UPDATE: This article has been changed to reflect that the issues section of Romney's campaign website does address abortion, under the heading "Values." Our ruling remains the same.
Mitt Romney has faced years of accusations that he’s flip-flopped on various issues. One issue where Romney has clearly changed his position is abortion.
We should note that the Flip-O-Meter rates politicians' consistency on particular topics from No Flip to Full Flop. The meter is not intended to pass judgment on their decisions to change their minds. It’s simply gauging whether they did.
First, we’ll look at some of the things Romney said earlier in his career about abortion, when he was waging a losing bid for a U.S. Senate seat in Massachusetts and winning the governorship a few years later.
Here are two of the clearest statements of his position.
• In a debate during his 1994 race against Democratic Sen. Edward Kennedy, Romney said, "I believe that abortion should be safe and legal in this country." Referring to the 1973 Supreme Court decision that made abortion legal in every state, Romney added, "I believe that since Roe v. Wade has been the law for 20 years, it should be sustained and supported. And I sustain and support that law and support the right of a woman to make that choice."
• In his 2002 campaign for governor, Romney said during a debate, "I will preserve and protect a woman's right to choose and am devoted and dedicated to honoring my word in that regard."
We believe that these two comments -- made in highly public forums and eight years apart -- represent pretty solid evidence that Romney was an abortion-rights supporter during that phase of his political career. (A few other media sources that provide a detailed accounting of the nuances of Romney’s abortion views can be found here and here.)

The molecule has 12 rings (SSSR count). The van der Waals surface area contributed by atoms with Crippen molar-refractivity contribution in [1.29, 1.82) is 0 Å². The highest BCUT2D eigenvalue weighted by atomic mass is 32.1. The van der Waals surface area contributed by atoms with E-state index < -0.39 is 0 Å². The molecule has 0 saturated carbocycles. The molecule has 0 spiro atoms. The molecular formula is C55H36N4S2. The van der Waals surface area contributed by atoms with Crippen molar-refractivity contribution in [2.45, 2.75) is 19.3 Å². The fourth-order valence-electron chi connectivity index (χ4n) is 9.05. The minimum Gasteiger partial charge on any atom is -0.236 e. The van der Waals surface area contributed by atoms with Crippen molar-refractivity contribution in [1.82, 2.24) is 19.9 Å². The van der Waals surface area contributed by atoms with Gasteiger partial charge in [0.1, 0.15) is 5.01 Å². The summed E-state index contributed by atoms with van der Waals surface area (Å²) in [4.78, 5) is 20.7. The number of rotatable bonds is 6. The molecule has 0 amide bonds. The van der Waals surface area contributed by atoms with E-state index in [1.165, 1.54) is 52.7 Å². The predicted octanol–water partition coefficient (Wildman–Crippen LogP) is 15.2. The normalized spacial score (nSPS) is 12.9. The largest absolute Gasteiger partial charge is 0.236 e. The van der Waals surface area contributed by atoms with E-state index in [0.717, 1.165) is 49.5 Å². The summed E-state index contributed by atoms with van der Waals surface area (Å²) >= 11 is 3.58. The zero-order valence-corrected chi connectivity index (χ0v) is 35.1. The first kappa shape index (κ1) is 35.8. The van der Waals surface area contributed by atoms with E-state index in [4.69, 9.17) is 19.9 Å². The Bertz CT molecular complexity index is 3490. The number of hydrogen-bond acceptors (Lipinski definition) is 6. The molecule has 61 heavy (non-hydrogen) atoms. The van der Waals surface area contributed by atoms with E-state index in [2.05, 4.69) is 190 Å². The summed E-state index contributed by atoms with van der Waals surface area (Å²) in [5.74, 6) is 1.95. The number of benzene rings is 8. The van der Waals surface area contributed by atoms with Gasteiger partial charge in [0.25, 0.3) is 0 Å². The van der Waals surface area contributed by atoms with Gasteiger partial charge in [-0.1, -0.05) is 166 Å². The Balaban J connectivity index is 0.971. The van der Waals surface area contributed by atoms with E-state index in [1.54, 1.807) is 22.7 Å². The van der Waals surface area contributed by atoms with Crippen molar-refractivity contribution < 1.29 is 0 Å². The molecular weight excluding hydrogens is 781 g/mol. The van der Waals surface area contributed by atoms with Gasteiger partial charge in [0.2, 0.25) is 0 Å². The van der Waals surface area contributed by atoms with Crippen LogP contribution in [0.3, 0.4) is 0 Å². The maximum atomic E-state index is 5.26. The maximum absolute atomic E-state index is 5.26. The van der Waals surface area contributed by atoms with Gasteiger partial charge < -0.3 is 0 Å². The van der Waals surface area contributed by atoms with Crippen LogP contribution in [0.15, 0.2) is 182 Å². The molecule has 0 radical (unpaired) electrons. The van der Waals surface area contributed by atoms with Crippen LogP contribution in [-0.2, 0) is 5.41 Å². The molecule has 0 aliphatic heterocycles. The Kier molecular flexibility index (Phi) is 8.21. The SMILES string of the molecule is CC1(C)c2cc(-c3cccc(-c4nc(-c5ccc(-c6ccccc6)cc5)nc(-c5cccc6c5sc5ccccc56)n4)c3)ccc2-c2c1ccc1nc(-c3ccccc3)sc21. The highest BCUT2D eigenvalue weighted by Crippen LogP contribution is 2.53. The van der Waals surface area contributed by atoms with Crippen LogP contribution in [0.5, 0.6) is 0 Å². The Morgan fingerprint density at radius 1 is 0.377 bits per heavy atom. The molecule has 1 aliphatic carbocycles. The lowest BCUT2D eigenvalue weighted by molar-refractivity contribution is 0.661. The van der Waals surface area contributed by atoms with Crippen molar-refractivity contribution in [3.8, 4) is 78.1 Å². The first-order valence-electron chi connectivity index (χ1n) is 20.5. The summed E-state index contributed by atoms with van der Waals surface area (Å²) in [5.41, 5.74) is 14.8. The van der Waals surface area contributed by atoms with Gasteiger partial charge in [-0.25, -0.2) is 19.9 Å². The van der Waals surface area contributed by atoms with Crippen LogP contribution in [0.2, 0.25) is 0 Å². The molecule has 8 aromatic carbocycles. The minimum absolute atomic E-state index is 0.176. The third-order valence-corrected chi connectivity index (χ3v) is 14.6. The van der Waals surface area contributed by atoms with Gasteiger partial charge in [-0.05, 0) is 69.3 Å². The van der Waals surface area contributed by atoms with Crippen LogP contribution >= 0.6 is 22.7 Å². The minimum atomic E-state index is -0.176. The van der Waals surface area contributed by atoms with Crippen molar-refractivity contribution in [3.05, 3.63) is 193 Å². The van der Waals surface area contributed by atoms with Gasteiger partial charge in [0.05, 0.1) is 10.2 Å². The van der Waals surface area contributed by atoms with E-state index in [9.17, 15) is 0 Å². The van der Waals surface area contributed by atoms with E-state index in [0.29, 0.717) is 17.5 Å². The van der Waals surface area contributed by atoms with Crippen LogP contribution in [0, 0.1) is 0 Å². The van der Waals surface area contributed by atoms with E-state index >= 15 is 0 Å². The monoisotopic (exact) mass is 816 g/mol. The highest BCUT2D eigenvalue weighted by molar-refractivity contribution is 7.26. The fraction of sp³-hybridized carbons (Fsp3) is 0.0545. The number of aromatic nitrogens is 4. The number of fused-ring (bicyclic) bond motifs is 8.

What about Romney’s views today? Romney wrote a June 18, 2011, op-ed in the conservative National Review that lays out his abortion views in detail.
"I am pro-life and believe that abortion should be limited to only instances of rape, incest, or to save the life of the mother. I support the reversal of Roe v. Wade, because it is bad law and bad medicine. Roe was a misguided ruling that was a result of a small group of activist federal judges legislating from the bench. I support the Hyde Amendment, which broadly bars the use of federal funds for abortions. And as president, I will support efforts to prohibit federal funding for any organization like Planned Parenthood, which primarily performs abortions or offers abortion-related services.
"I will reinstate the Mexico City Policy to ensure that nongovernmental organizations that receive funding from America refrain from performing or promoting abortion services as a method of family planning, in other countries. This includes ending American funding for any United Nations or other foreign assistance program that promotes or performs abortions on women around the world.